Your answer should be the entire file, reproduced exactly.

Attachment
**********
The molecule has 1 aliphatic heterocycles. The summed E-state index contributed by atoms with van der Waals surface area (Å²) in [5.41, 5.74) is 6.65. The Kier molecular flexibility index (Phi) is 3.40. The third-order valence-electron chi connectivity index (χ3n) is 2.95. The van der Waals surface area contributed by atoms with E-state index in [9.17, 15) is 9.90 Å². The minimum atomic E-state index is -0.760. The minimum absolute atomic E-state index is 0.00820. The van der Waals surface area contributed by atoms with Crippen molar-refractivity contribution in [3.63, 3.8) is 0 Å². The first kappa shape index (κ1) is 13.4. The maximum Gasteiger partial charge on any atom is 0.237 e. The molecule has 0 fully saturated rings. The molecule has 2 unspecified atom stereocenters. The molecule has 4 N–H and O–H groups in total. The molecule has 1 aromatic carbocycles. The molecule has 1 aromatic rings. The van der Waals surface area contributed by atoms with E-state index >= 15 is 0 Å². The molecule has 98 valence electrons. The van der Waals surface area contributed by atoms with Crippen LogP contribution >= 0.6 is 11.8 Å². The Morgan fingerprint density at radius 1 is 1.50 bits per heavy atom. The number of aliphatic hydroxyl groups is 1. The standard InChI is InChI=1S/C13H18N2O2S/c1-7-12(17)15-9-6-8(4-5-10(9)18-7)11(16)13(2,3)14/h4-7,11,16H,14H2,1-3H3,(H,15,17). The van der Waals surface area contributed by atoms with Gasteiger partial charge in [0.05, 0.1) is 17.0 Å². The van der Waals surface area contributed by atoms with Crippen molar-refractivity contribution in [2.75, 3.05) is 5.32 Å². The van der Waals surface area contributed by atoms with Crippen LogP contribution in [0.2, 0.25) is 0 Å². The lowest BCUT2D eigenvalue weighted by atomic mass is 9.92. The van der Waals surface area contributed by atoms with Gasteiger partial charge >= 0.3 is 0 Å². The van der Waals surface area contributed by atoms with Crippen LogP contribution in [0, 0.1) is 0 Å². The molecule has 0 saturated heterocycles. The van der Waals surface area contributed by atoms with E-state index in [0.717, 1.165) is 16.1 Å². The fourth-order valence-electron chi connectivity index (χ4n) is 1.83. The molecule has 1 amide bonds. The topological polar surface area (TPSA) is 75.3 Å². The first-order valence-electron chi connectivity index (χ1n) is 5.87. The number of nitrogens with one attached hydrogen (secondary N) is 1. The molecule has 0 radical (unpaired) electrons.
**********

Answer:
The molecule has 1 aliphatic heterocycles. The summed E-state index contributed by atoms with van der Waals surface area (Å²) in [5.41, 5.74) is 6.65. The Kier molecular flexibility index (Phi) is 3.40. The third-order valence-electron chi connectivity index (χ3n) is 2.95. The van der Waals surface area contributed by atoms with E-state index in [9.17, 15) is 9.90 Å². The minimum atomic E-state index is -0.760. The minimum absolute atomic E-state index is 0.00820. The van der Waals surface area contributed by atoms with Crippen molar-refractivity contribution in [3.63, 3.8) is 0 Å². The first kappa shape index (κ1) is 13.4. The maximum Gasteiger partial charge on any atom is 0.237 e. The molecule has 0 fully saturated rings. The molecule has 2 unspecified atom stereocenters. The molecule has 4 N–H and O–H groups in total. The molecule has 1 aromatic carbocycles. The molecule has 1 aromatic rings. The van der Waals surface area contributed by atoms with E-state index >= 15 is 0 Å². The molecule has 98 valence electrons. The van der Waals surface area contributed by atoms with Crippen LogP contribution >= 0.6 is 11.8 Å². The Morgan fingerprint density at radius 1 is 1.50 bits per heavy atom. The number of aliphatic hydroxyl groups is 1. The standard InChI is InChI=1S/C13H18N2O2S/c1-7-12(17)15-9-6-8(4-5-10(9)18-7)11(16)13(2,3)14/h4-7,11,16H,14H2,1-3H3,(H,15,17). The van der Waals surface area contributed by atoms with Gasteiger partial charge in [0.05, 0.1) is 17.0 Å². The van der Waals surface area contributed by atoms with Crippen molar-refractivity contribution in [2.75, 3.05) is 5.32 Å². The van der Waals surface area contributed by atoms with Crippen LogP contribution in [0.2, 0.25) is 0 Å². The lowest BCUT2D eigenvalue weighted by atomic mass is 9.92. The van der Waals surface area contributed by atoms with Gasteiger partial charge >= 0.3 is 0 Å². The van der Waals surface area contributed by atoms with Crippen LogP contribution in [0, 0.1) is 0 Å². The molecule has 0 saturated heterocycles. The van der Waals surface area contributed by atoms with E-state index in [0.717, 1.165) is 16.1 Å². The fourth-order valence-electron chi connectivity index (χ4n) is 1.83. The molecule has 1 amide bonds. The topological polar surface area (TPSA) is 75.3 Å². The first-order valence-electron chi connectivity index (χ1n) is 5.87. The number of nitrogens with one attached hydrogen (secondary N) is 1. The molecule has 0 radical (unpaired) electrons.